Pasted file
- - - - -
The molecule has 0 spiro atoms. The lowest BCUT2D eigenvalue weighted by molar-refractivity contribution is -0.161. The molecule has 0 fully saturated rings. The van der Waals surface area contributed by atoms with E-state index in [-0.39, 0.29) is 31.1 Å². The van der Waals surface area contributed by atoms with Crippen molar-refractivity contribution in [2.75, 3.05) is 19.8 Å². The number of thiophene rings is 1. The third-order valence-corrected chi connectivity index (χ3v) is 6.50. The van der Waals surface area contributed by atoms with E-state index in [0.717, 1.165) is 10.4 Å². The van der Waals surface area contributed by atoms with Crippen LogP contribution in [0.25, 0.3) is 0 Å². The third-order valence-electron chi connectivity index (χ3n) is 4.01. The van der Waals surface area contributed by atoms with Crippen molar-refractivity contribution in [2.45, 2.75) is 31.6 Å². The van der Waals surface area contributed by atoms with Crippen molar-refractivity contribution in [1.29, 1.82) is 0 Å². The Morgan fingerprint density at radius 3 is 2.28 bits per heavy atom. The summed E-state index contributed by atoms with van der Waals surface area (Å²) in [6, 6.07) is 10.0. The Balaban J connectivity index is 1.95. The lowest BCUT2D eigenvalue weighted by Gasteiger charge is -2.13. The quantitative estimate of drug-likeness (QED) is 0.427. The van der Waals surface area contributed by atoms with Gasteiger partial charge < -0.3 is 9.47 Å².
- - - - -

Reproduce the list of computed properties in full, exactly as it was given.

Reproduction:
The molecule has 0 spiro atoms. The lowest BCUT2D eigenvalue weighted by molar-refractivity contribution is -0.161. The molecule has 0 fully saturated rings. The van der Waals surface area contributed by atoms with E-state index in [-0.39, 0.29) is 31.1 Å². The van der Waals surface area contributed by atoms with Crippen molar-refractivity contribution in [2.75, 3.05) is 19.8 Å². The number of thiophene rings is 1. The third-order valence-corrected chi connectivity index (χ3v) is 6.50. The van der Waals surface area contributed by atoms with E-state index in [0.717, 1.165) is 10.4 Å². The van der Waals surface area contributed by atoms with Crippen LogP contribution in [0.25, 0.3) is 0 Å². The third-order valence-electron chi connectivity index (χ3n) is 4.01. The van der Waals surface area contributed by atoms with Crippen molar-refractivity contribution in [2.45, 2.75) is 31.6 Å². The van der Waals surface area contributed by atoms with Crippen molar-refractivity contribution in [1.29, 1.82) is 0 Å². The Morgan fingerprint density at radius 3 is 2.28 bits per heavy atom. The summed E-state index contributed by atoms with van der Waals surface area (Å²) in [6, 6.07) is 10.0. The Balaban J connectivity index is 1.95. The lowest BCUT2D eigenvalue weighted by Gasteiger charge is -2.13. The quantitative estimate of drug-likeness (QED) is 0.427. The van der Waals surface area contributed by atoms with Gasteiger partial charge < -0.3 is 9.47 Å².